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SEOUL! SEOUL! for 48 Hours

Posted by on Thursday, 3 September, 2009 at 3:45 PM. Filed under: News

Calling all creatives: The British Council is looking to send 2 young Malaysian designers to Seoul, Korea to participate in The 48 Hour Inclusive Design Challenge. Participants will collaborate alongside people living with disabilities to create an inclusive design solution… within 48 hours. The entire process will be guided by leading design professionals from the UK (and no doubt, a lot of coffee).


Definitely a competition where winning matters much less than the opportunity of being there and letting your creativity do its best work. Read for yourself the experiences of a past participant Wong Wai Lam from Woogleworks. He worked with visually impaired partners to create a bluetooth listening accessory. The images in this post show the process from brainstorming to the final product. It’s amazing how much can be achieved in 48 hours. Necessity really is the mother of invention.





All the information you need below, and you can download the application form here.

(All images are courtesy and copyright of Woogleworks and cannot be used without permission)


Calling all designers

The 48 Hour Inclusive Design Challenge returns this October to the stunning and thrilling city of Seoul, Korea. This year’s theme is ‘Innovation through Inclusive Design’.

We are scouting for 2 young, talented and passionate designers to participate in this year’s challenge that will take place from 12 to 14 October 2009.

For interested applicants, here are the entry requirements:

  • designers from any design discipline
  • minimum 3-year working experience in design
  • good English communication skills

Successful participants will be afforded an exceptional opportunity for self-development and networking, all expenses paid! Please send all applications to arts@britishcouncil.org.my by 13 September 2009.

What is the 48 Hours Inclusive Design Challenge?

For the 48 Hour Inclusive Design Challenge in Seoul, teams composed of 6~7 young designers from Korea and other countries assisted by student interns will be led by a leading design professionals from the UK. The brief will be delivered on the opening day and teams will need to come up with an inclusive design solution over a period of 48 hours.

Each team will work with a single disabled design partner and respond to their needs and aspirations. The teams will present their inclusive design proposals to Seoul Design Olympiad attendees and the design community on the afternoon of Day 3. (Judging style : Audience voting & panel of expert judges)


  • Welcoming Reception: 11 October 2009
  • Workshop: 12 – 14 October
  • Presentation: 1400 on 14 October (tbc)
  • Farewell Party: 14 October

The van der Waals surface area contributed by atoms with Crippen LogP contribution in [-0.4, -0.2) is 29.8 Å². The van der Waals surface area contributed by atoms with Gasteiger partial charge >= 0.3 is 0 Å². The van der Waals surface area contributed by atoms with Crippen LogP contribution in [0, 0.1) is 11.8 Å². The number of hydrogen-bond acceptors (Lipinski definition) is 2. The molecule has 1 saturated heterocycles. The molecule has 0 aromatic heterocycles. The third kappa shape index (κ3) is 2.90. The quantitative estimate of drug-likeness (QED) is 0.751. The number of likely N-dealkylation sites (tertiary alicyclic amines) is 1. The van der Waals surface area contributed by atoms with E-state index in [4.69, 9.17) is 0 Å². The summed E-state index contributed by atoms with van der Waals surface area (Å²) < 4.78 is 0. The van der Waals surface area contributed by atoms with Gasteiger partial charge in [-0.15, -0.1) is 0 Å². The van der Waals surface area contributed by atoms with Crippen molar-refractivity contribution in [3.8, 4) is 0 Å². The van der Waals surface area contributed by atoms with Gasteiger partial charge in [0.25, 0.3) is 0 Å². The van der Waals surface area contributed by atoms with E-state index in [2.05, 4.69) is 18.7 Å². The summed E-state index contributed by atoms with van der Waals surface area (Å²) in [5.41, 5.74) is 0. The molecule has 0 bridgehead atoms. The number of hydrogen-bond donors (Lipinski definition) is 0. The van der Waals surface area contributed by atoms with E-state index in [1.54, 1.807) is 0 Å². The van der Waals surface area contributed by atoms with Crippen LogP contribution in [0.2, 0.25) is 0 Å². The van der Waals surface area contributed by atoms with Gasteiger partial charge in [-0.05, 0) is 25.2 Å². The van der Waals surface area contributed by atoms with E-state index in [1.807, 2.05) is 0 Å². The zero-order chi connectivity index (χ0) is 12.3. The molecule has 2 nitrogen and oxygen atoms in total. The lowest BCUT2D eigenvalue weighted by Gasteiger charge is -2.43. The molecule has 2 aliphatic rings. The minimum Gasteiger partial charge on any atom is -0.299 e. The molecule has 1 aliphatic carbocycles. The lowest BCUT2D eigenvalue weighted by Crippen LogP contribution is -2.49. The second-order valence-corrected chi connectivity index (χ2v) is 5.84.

Seminar Room for Workshop and Special Air-Dome Stage for Presentation (in the Jamsil Sports Complex, Seoul)

Background of the Inclusive Design Challenge
The origins can be traced to the first DBA Inclusive Design Challenge, an annual mentored design competition organized since 2000 by the Royal College of Art Helen Hamlyn Centre (HHC) in collaboration with the Design Business Association (DBA), the UK’s leading trade organisation for designers. The aim of this simple designer-friendly mechanism has been to transfer knowledge about the inclusive design process to design firms and their industry clients and show how interaction with disabled people could be a direct route to mainstream product and service innovation. It has resulted in a range of innovative mainstream inclusive design solutions, which span all design disciplines from product, graphic, fashion, web, interaction, space, environment design, etc.

The first DBA Inclusive Design Challenge made a major impact and has proved to be a powerful network-building tool for collaboration between designers, engineers, marketing, and PR specialists and disabled people. So influential has it been that the Helen Hamlyn Centre has subsequently developed and extended the model in various contexts, in the UK and internationally. Typically, the new networks built by the Challenge continue after the event has ended giving it a long-term impact and transforming it from a single event to one that brings long-term benefits.

What is the ‘Inclusive Design’
Design of mainstream products and/or services that are accessible to, and usable by, people with the widest range of abilities within the widest range of situations without the need for special adaptation or design.

For more information, please contact us at arts@britishcouncil.org.my or 603 – 27237963 / 7988.

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  1. cynthia says
    22/09/2009 11:25 PM

    when is the closing date?

  2. admin says
    23/09/2009 12:38 AM

    Cynthia, the deadline was 13 Sept.

    However, perhaps you still want to give them a call and see if they’ll accept late submissions. Can’t hurt :) Good luck!

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